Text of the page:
MEMPHIS, Tenn. — MLGW has restored power for 99% of its customers after the third-worst storm in recent Memphis history, according to a release.
The ice storm across the Mid-South resulted in hundreds of outages in Memphis and the surrounding metro.
Crews are working to restore the remaining one percent, according to a release.
“This is our community—our neighbors, family and friends—who have been without power for more than a week. We’ve been able to restore 99% of customers who can take power and we will keep working as quickly and safely as possible to get the power back on for everyone,” MLGW said
As of 10:00 p.m. on Feb. 13, there are over 700 customers without power and over 300 outages.
Disconnections due to nonpayment have been suspended, MLGW said.
If you find yourself without power, you can still watch FOX13 LIVE in-app from your phone to stay up-to-date.
Restoration remains a dynamic situation and the February 3 storm is the third-worst in recent history, MLGW said.
MLGW said had originally said that all power would have been restored by midnight Feb. 11.
After receiving over 11,000 calls on the Saturday following the storm, nearly three times the normal amount handled on a daily basis by the company, MLGW received 2,920 calls on Tuesday by 3 p.m.
The ice storm which knocked out power to over 240,000 people also caused nearly $14 million in damages, according to MLGW.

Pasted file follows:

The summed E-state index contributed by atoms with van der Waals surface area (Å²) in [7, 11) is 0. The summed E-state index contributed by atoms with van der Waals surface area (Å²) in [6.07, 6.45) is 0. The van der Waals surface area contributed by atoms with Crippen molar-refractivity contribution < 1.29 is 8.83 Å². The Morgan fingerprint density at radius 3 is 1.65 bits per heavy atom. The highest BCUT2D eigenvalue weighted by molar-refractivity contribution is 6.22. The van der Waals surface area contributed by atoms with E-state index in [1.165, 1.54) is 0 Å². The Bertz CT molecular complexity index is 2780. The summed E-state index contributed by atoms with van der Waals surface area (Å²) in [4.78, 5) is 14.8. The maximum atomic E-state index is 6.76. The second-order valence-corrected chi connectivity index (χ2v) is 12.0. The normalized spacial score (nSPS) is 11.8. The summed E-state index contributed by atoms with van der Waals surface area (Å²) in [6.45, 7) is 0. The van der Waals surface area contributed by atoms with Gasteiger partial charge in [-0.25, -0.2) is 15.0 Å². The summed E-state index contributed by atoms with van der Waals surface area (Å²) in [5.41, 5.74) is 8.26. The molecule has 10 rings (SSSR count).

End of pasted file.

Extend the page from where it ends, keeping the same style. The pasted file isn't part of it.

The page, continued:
In Wednesday’s press conference, MLGW CEO JT Young said the company hoped to have less than 25,000 people without power by Wednesday night, Feb. 9. That number would be down from the over 241,000 people MLGW said lost power at the peak of the power outages.
Young said his hope was that all customers would have power by Friday, a slight change from the company’s stance of hoping to have all power restored by Thursday at midnight, as expressed in Monday’s press conference.
To put the restoration effort following the ice storm into perspective, it took 16 days to completely restore power following “Hurricane Elvis” in 2003, according to MLGW.
Many of those outages came from downed trees. In all, 534 trees were reported down throughout the storm. As of Tuesday, 495 of those had been cleared, leaving 39 that still needed to be cleared, according to City of Memphis Director of Public Works Robert Knecht.
Knecht said he hopes to have those remaining trees cleared from the roadways by Wednesday.
MLGW said there were 90 contract crews and 19 MLGW crews working to get the power back on, along with 60-70 tree trimmers. In total, that means nearly 1,200 people are pitching in on the restoration efforts.
Across the county, 41 traffic lights were still out as of Tuesday.
Nineteen schools in Shelby County remained without power Monday, MLGW said in its afternoon update, but only two of those schools were in the Memphis-Shelby County School District.
MLGW said on Twitter Monday that they aimed for a 90% restoration rate by midnight on Monday, a number they were still trying to hit Tuesday at 3:20 p.m. when just under 89% of customers had power.
MLGW did reach that number by Wednesday morning though. As of 3 p.m. on Wednesday, almost 92 percent of customers had power.